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Piecetinkering: Lexicon of Immortality

Welcome back to the second article of the Piecetinkering series! Last time we made a deck that was specifically using Set 1 cards. Now that we have seen Set 2 in action, let’s see if we can revive an old friend of ours from the grave: Eternal Light (also known as Infinite Fog.) During the HexTCGPro series, the deck surfaced in July that took me completely by surprise. It rose in popularity a few weeks after the tournament, but then quickly died out. Eternal Light’s goal was to get Pact of Pain and Eternal Youth together for a strong draw engine. To prevent the player from dying, there were cards such as Immortality and Blinding Light that would frustrate your opponent to no end. Once you got the draw engine up and running, the deck used Chronic Madness to mill the opponent out or Relentless Corruption to steal their wincons.

Today, we will create a deck that uses the same ideas as Eternal Light, but with Set 2 additions. Let’s jump right into the deck list:

Lexicon of Immortality

Champion: Zared Venomscorn

Troops (8)

4x Mentor of the Wind
3x Xentoth’s Inquisitor (Major Blood Orb of Brutality)

Actions (22)

3x Withering Touch
4x Immortality
4x Murder
3x Relentless Corruption
4x Eternal Youth
4x Extinction

Constants (6)

4x Pact of Pain
2x Tome of Knowledge

Resources (25)

11x Blood Shard
10x Diamond Shard
4x Shard of Retribution

Reserves (15)

2x Curse of Oblivion
4x Repel
3x Blinding Light
4x Solitary Exile
2x Vampire King

Mentor of the Breeze

First, let’s try to understand how the deck works. Our goal is to safely place Pact of Pain down while terminating any major threats. During this time, we have cards such as Immortality, Murder, Eternal Youth and Extinction to keep us from dying too quickly. Once Pact of Pain is out, we can start drawing more removal or more health gain. Once we get the draw engine started, it is really difficult for your opponent to get a win off of you. You will constantly be drawing answers and healing which will ultimately give you a huge lead. From here, we use Relentless Corruption to either win by draw-out or turning their deck against itself.

As seen above, there are not many troops in this deck. In old versions of Eternal Light, the only troop in the deck was Xentoth’s Inquisitor. The reasoning behind this is to concentrate on constantly wiping the field of any threats through the use of Extinction. The goal is not to win through troop aggression, but rather control. Once you have the tools in place, it is essentially your win. One of the major differences noted in from the original Eternal Light and this version is that we also have added Mentor of the Wind. Mentor of the Wind is great value; a 2-drop for 1/3 that transforms itself into Soothing Breeze upon death. Mentor of the Wind can stop very aggressive troops and has the helpful effect of adding Pact fuel into your hand.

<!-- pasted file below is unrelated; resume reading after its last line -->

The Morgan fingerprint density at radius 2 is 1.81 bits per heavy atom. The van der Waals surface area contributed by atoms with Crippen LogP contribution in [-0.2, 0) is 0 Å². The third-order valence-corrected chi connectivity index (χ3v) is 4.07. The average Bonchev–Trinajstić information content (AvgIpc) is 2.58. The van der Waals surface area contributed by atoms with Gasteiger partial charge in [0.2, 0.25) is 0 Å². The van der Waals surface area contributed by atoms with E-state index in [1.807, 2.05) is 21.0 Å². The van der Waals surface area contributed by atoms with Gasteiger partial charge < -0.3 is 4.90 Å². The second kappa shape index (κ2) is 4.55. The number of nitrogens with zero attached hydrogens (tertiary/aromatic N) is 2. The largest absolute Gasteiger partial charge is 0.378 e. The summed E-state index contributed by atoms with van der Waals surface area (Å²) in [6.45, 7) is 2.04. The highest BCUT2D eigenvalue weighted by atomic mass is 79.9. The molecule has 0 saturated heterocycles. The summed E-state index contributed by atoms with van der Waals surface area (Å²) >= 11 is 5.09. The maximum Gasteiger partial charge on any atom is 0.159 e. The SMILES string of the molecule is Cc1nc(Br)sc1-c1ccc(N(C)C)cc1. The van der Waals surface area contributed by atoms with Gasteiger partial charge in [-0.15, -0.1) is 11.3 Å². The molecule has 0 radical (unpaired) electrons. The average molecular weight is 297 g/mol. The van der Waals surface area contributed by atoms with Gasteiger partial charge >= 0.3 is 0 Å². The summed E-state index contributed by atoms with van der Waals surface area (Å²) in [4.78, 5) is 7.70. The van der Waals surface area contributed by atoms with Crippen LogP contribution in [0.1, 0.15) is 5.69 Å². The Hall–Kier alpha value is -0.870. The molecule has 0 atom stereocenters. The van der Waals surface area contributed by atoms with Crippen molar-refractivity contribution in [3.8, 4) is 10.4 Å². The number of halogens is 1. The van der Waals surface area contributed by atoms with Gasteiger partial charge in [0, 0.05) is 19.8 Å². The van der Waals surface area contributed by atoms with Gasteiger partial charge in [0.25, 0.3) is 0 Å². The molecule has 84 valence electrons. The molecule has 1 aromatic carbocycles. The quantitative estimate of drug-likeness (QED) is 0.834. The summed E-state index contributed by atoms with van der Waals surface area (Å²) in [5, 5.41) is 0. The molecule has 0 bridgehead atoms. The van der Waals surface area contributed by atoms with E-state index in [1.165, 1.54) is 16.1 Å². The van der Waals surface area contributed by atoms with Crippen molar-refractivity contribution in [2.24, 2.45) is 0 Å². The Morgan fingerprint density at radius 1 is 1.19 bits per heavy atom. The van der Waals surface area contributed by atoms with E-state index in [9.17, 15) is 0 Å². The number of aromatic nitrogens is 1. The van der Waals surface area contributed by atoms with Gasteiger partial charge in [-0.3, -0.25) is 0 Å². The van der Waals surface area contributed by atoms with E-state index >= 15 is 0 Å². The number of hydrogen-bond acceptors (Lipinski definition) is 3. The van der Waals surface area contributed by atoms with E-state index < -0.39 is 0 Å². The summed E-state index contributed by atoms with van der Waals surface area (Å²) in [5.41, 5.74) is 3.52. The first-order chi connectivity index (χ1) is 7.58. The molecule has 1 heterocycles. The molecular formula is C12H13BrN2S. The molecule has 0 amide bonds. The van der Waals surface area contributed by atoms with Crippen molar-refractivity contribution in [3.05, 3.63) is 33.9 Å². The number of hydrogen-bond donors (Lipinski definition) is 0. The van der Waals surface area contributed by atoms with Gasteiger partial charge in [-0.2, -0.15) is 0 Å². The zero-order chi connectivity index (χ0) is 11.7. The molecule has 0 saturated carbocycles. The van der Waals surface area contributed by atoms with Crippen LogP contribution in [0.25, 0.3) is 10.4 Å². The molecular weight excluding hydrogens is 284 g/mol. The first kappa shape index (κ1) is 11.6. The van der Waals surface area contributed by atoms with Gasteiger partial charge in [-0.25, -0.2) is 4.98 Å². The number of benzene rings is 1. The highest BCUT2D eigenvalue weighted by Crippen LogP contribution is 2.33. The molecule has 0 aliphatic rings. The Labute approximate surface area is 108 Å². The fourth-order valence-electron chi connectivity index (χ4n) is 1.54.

Tome of Knowledge

This is where Tome of Knowledge comes in. Tome of Knowledge is a very difficult card to stick into a deck. If you have a full hand by turn four, you are already winning the game. However, there are some cards that benefit from Tome of Knowledge. The main two that I can think of are: Relentless Corruption and Incantation of Ascendance. I prefer to use Tome of Knowledge with Relentless Corruption; it can be difficult to get Incantation of Ascendance to transform into Lightning Armada.

For our deck here, we can use Tome of Knowledge to constantly hold all the cards that we draw from our opponent’s deck with Relentless Corruption. Mentor of the Wind and Xentoth’s Inquisitor also help Tome of Knowledge shine. Both of these cards come back to your hand in some form or another, which can occasionally lead to forced discard at your turn’s end.

Immortality / Pact of Pain

Immortality is one of the most important cards in the deck. To use Immortality most effectively, you want to bait your opponent into killing you, so you can play Immortality to gain more health. You can also use Immortality while using Pact of Pain; meaning you could pay two health to kill yourself, but play Immortality beforehand to gain back the health. Of course you need to be careful if you are playing against Sapphire or Ruby, where they can respond with a Burn or a counter to prevent you from playing Immortality resulting in a defeat. Always keep an eye on your opponent’s resources.